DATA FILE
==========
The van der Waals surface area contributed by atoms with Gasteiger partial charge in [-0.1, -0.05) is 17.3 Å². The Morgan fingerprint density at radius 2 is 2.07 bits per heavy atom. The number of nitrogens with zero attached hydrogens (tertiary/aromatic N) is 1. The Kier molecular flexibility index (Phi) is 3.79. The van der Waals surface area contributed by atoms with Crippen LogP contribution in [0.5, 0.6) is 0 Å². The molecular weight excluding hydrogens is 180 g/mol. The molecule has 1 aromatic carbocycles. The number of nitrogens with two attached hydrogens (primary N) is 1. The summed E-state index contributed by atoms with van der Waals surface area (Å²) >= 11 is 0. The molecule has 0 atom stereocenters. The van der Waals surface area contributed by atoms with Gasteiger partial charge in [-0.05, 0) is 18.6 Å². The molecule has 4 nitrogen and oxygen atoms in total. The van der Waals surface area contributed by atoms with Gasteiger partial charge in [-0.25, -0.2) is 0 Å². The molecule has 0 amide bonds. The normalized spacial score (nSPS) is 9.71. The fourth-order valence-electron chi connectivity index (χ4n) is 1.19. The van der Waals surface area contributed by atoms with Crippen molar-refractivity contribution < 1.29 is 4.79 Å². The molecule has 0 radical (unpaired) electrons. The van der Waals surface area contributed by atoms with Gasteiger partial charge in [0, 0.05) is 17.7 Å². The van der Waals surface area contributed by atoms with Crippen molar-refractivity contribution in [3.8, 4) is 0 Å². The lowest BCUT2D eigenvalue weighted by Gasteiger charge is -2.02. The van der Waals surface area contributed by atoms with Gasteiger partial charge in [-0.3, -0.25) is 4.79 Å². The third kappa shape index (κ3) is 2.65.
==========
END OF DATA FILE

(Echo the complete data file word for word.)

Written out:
The van der Waals surface area contributed by atoms with Gasteiger partial charge in [-0.1, -0.05) is 17.3 Å². The Morgan fingerprint density at radius 2 is 2.07 bits per heavy atom. The number of nitrogens with zero attached hydrogens (tertiary/aromatic N) is 1. The Kier molecular flexibility index (Phi) is 3.79. The van der Waals surface area contributed by atoms with Crippen LogP contribution in [0.5, 0.6) is 0 Å². The molecular weight excluding hydrogens is 180 g/mol. The molecule has 1 aromatic carbocycles. The number of nitrogens with two attached hydrogens (primary N) is 1. The summed E-state index contributed by atoms with van der Waals surface area (Å²) >= 11 is 0. The molecule has 0 atom stereocenters. The van der Waals surface area contributed by atoms with Gasteiger partial charge in [-0.05, 0) is 18.6 Å². The molecule has 4 nitrogen and oxygen atoms in total. The van der Waals surface area contributed by atoms with Gasteiger partial charge in [-0.25, -0.2) is 0 Å². The molecule has 0 amide bonds. The normalized spacial score (nSPS) is 9.71. The fourth-order valence-electron chi connectivity index (χ4n) is 1.19. The van der Waals surface area contributed by atoms with Crippen molar-refractivity contribution < 1.29 is 4.79 Å². The molecule has 0 radical (unpaired) electrons. The van der Waals surface area contributed by atoms with Gasteiger partial charge in [0, 0.05) is 17.7 Å². The van der Waals surface area contributed by atoms with Crippen molar-refractivity contribution in [3.8, 4) is 0 Å². The lowest BCUT2D eigenvalue weighted by Gasteiger charge is -2.02. The van der Waals surface area contributed by atoms with Gasteiger partial charge in [-0.3, -0.25) is 4.79 Å². The third kappa shape index (κ3) is 2.65.